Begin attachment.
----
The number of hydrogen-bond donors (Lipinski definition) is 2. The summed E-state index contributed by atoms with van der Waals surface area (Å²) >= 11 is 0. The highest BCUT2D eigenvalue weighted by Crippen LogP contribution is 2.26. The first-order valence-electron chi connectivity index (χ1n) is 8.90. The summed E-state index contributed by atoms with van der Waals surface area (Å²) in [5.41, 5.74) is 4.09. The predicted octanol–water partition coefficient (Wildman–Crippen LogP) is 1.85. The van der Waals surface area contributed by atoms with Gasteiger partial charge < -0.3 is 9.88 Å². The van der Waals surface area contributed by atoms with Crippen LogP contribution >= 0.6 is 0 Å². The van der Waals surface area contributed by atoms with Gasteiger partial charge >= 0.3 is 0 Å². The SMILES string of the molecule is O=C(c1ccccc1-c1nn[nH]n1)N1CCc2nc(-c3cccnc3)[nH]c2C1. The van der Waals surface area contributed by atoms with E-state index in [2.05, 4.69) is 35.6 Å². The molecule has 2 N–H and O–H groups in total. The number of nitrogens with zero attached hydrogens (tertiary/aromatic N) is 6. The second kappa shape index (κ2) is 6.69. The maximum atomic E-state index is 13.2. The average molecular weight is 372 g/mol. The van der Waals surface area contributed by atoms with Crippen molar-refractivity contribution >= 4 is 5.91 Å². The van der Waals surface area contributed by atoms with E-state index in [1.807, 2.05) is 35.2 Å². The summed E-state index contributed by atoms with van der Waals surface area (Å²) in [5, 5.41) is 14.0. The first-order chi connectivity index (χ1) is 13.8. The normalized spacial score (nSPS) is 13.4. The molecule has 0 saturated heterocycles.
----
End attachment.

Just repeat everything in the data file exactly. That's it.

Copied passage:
The number of hydrogen-bond donors (Lipinski definition) is 2. The summed E-state index contributed by atoms with van der Waals surface area (Å²) >= 11 is 0. The highest BCUT2D eigenvalue weighted by Crippen LogP contribution is 2.26. The first-order valence-electron chi connectivity index (χ1n) is 8.90. The summed E-state index contributed by atoms with van der Waals surface area (Å²) in [5.41, 5.74) is 4.09. The predicted octanol–water partition coefficient (Wildman–Crippen LogP) is 1.85. The van der Waals surface area contributed by atoms with Gasteiger partial charge < -0.3 is 9.88 Å². The van der Waals surface area contributed by atoms with Crippen LogP contribution >= 0.6 is 0 Å². The van der Waals surface area contributed by atoms with Gasteiger partial charge >= 0.3 is 0 Å². The SMILES string of the molecule is O=C(c1ccccc1-c1nn[nH]n1)N1CCc2nc(-c3cccnc3)[nH]c2C1. The van der Waals surface area contributed by atoms with E-state index in [2.05, 4.69) is 35.6 Å². The molecule has 2 N–H and O–H groups in total. The number of nitrogens with zero attached hydrogens (tertiary/aromatic N) is 6. The second kappa shape index (κ2) is 6.69. The maximum atomic E-state index is 13.2. The average molecular weight is 372 g/mol. The van der Waals surface area contributed by atoms with Crippen molar-refractivity contribution >= 4 is 5.91 Å². The van der Waals surface area contributed by atoms with E-state index in [1.807, 2.05) is 35.2 Å². The summed E-state index contributed by atoms with van der Waals surface area (Å²) in [5, 5.41) is 14.0. The first-order chi connectivity index (χ1) is 13.8. The normalized spacial score (nSPS) is 13.4. The molecule has 0 saturated heterocycles.